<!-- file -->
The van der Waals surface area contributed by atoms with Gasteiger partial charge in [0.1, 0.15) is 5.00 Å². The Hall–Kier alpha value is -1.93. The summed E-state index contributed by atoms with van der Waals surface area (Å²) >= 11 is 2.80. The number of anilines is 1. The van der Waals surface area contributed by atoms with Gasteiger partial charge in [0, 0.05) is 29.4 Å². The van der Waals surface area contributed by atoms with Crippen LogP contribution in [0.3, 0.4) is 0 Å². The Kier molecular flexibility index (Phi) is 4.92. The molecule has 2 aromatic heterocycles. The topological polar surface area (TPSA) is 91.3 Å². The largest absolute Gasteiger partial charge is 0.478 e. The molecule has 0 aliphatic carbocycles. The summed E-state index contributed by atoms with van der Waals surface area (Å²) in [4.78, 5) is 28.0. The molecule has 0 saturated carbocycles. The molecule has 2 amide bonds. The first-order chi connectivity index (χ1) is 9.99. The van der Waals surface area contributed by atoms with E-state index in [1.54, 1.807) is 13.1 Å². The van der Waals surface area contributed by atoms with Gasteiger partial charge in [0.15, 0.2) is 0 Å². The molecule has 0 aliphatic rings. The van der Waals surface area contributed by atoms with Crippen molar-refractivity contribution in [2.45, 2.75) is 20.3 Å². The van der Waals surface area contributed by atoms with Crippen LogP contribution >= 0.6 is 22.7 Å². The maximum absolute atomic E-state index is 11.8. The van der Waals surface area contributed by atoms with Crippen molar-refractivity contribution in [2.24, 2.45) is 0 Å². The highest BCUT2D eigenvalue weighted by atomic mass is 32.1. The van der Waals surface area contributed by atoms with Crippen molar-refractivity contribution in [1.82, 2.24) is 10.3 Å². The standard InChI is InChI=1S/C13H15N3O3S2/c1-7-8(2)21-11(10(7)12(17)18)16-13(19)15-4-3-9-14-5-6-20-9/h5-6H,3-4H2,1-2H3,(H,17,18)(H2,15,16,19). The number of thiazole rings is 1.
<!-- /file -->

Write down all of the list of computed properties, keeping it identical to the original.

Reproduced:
The van der Waals surface area contributed by atoms with Gasteiger partial charge in [0.1, 0.15) is 5.00 Å². The Hall–Kier alpha value is -1.93. The summed E-state index contributed by atoms with van der Waals surface area (Å²) >= 11 is 2.80. The number of anilines is 1. The van der Waals surface area contributed by atoms with Gasteiger partial charge in [0, 0.05) is 29.4 Å². The van der Waals surface area contributed by atoms with Crippen LogP contribution in [0.3, 0.4) is 0 Å². The Kier molecular flexibility index (Phi) is 4.92. The molecule has 2 aromatic heterocycles. The topological polar surface area (TPSA) is 91.3 Å². The largest absolute Gasteiger partial charge is 0.478 e. The molecule has 0 aliphatic carbocycles. The summed E-state index contributed by atoms with van der Waals surface area (Å²) in [4.78, 5) is 28.0. The molecule has 0 saturated carbocycles. The molecule has 2 amide bonds. The first-order chi connectivity index (χ1) is 9.99. The van der Waals surface area contributed by atoms with E-state index in [1.54, 1.807) is 13.1 Å². The van der Waals surface area contributed by atoms with Gasteiger partial charge in [0.15, 0.2) is 0 Å². The molecule has 0 aliphatic rings. The van der Waals surface area contributed by atoms with Crippen molar-refractivity contribution in [2.45, 2.75) is 20.3 Å². The van der Waals surface area contributed by atoms with Crippen LogP contribution >= 0.6 is 22.7 Å². The maximum absolute atomic E-state index is 11.8. The van der Waals surface area contributed by atoms with Crippen molar-refractivity contribution in [2.24, 2.45) is 0 Å². The highest BCUT2D eigenvalue weighted by atomic mass is 32.1. The van der Waals surface area contributed by atoms with Crippen molar-refractivity contribution in [1.82, 2.24) is 10.3 Å². The standard InChI is InChI=1S/C13H15N3O3S2/c1-7-8(2)21-11(10(7)12(17)18)16-13(19)15-4-3-9-14-5-6-20-9/h5-6H,3-4H2,1-2H3,(H,17,18)(H2,15,16,19). The number of thiazole rings is 1.